Adrenaline for Treatment of Anaphylaxis
Anaphylaxis is a potentially life threatening, severe allergic reaction and should always be treated as a medical emergency. Adrenaline (epinephrine) injected into the outer mid-thigh muscle is the first line of treatment for anaphylaxis.
Adrenaline is a natural hormone released in response to stress. When injected, adrenaline rapidly reverses the effects of anaphylaxis by reducing throat swelling, opening the airways, and maintaining heart function and blood pressure.
Management of anaphylaxis
To manage anaphylaxis it is important to:
- Identify and avoid the cause where possible.
- Have an ASCIA Action Plan for Anaphylaxis and adrenaline injector close by (easily accessible) to treat if accidental exposure occurs.
ASCIA Action Plans for Anaphylaxis (emergency response plan) must be completed by a doctor or nurse practitioner and should be kept with the adrenaline injector as the plans include instructions on when and how to give an adrenaline injector.
Adrenaline injectors contain a single, fixed dose of adrenaline, and have been designed to be given by non-medical people, such as a friend, teacher, children's education/care worker, parent, passer-by or by the patient themselves (if they are not too unwell to do this).
Use of adrenaline in anaphylaxis assists the body's natural response
The body's natural response to anaphylaxis is to release adrenaline, a natural antidote to some of the chemicals released as part of a severe allergic reaction (anaphylaxis). Therefore, injected adrenaline assists the body's natural response.
As adrenaline is destroyed by enzymes in the stomach, it needs to be injected. It cannot be given by mouth, and inhaled adrenaline is ineffective.
Adrenaline injected into the outer mid-thigh muscle works rapidly to reduce throat swelling, open up the airways and maintain heart function and blood pressure. It is the only medication available for the immediate treatment of anaphylaxis.
The potential risks of NOT giving adrenaline far outweigh the potential risks of giving adrenaline
If anaphylaxis is suspected, give the adrenaline injector as not giving adrenaline can be more harmful than giving it, even when it may not have been necessary. If in doubt, give the adrenaline injector.
Common side effects of adrenaline include increased heart rate, trembling and paleness. Therefore, someone may look unwell even after the adrenaline injector has been given.
Whilst needles may sometimes hurt, you have to remember why you are using it and that adrenaline can be life-saving.
Adrenaline should be injected into the muscle of the outer mid thigh
Adrenaline is absorbed most rapidly when injected into the outer mid-thigh muscle. Injecting into the outer mid-thigh also makes it extremely unlikely that damage to any nerves or tendons will occur, or that it will be inadvertently injected into an artery or vein. It is also the least painful part of the body to give an injection.
It is important to lay the person flat – do not allow them to stand or walk. If breathing is difficult allow them to sit. If unconscious, place them in the recovery position (on their side). They must not walk to or from the ambulance even if they appear to have improved or recovered.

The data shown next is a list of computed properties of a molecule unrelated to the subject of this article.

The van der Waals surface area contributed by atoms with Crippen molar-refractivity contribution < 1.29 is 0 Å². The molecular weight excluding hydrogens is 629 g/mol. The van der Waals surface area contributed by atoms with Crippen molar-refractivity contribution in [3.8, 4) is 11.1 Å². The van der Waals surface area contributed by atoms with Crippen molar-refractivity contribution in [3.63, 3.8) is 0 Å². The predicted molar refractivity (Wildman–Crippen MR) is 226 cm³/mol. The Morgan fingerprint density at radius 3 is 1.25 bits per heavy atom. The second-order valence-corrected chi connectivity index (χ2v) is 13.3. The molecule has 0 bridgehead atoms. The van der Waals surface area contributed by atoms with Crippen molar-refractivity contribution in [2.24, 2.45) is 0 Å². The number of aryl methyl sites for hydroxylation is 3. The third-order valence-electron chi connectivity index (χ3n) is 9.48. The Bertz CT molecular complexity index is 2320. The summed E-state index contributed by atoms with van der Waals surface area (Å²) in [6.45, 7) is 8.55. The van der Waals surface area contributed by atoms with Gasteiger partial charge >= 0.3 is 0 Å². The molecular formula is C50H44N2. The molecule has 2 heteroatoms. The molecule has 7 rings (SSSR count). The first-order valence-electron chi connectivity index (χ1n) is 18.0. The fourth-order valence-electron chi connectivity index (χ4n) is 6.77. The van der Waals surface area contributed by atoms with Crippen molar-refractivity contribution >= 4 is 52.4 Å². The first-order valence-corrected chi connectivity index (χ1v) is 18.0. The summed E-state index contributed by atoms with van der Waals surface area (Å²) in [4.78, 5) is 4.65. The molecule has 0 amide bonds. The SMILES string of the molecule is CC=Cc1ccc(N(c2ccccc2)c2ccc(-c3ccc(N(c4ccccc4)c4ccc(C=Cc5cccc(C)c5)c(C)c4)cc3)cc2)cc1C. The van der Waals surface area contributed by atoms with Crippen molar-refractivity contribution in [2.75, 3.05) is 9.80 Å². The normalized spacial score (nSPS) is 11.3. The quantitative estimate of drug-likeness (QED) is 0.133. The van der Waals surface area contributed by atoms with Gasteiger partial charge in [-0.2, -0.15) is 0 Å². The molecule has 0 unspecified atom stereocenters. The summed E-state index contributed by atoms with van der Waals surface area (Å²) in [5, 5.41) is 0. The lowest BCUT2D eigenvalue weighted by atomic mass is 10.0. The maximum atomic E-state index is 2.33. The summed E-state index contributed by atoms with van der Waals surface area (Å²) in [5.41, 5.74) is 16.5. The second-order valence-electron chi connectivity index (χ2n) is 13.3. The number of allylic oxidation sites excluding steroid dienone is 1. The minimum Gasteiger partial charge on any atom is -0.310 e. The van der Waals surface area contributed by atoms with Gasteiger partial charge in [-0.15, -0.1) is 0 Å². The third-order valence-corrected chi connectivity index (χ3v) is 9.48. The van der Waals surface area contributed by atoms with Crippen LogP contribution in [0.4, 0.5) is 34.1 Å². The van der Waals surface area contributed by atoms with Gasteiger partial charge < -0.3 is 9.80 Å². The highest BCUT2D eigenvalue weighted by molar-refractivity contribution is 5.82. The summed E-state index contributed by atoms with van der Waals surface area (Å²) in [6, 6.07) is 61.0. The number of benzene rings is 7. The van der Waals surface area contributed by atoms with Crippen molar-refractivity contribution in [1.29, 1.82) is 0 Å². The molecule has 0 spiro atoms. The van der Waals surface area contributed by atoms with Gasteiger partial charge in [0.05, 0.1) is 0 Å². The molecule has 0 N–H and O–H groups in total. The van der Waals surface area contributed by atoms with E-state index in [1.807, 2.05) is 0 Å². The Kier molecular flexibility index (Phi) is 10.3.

Adrenaline injectors available in Australia and New Zealand
EpiPen® and Anapen® adrenaline injector devices are available on PBS authority prescription in Australia.
EpiPen® is available in New Zealand, but is not currently funded by Pharmac.
There are three doses of adrenaline injectors:
- Adrenaline injectors (150 micrograms) are usually prescribed for children weighing 7.5-20kg (e.g. EpiPen® Jr or Anapen® 150).
- Adrenaline injectors (300 micrograms) are usually prescribed for children over 20kg and adults, including pregnant women (e.g. EpiPen® or Anapen® 300).
- Adrenaline injectors (300 or 500 micrograms) are usually prescribed for children or adults over 50kg, including pregnant women (e.g. EpiPen® or Anapen® 300 or Anapen® 500).
Each adrenaline injector contains a single fixed dose of adrenaline. It is designed to be used as a first aid device by people without any medical or nursing training. Instructions for adrenaline injectors are shown on the ASCIA Action Plans for Anaphylaxis that are available on the ASCIA website www.allergy.org.au/anaphylaxis
It is important to check that you have been given the ASCIA Action Plan which matches the device you have been prescribed.
If you or your child has been prescribed an adrenaline injector, it is important that you learn and practise how to use it, using a trainer device, that does not contain adrenaline. It is recommended that you practise using the trainer device at least every three to four months.
Store adrenaline at room temperature
Adrenaline injectors should be stored in a cool dark place at room temperature, but NOT refrigerated as this can damage the injector mechanism. Whilst they should be kept out of the reach of small children, adrenaline injectors must be readily available when needed and not in a locked cupboard. The shelf life of adrenaline is normally one or two years from the date of supply. You need to regularly check the expiry date on the adrenaline injector.
Further information is available on the ASCIA website www.allergy.org.au/anaphylaxis
Patient information and support is available from the following national patient support groups for Australia and New Zealand:
© ASCIA 2021
ASCIA is the peak professional body of clinical immunology/allergy specialists in Australia and New Zealand.
ASCIA resources are based on published literature and expert review, however, they are not intended to replace medical advice. The content of ASCIA resources is not influenced by any commercial organisations.
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Updated September 2021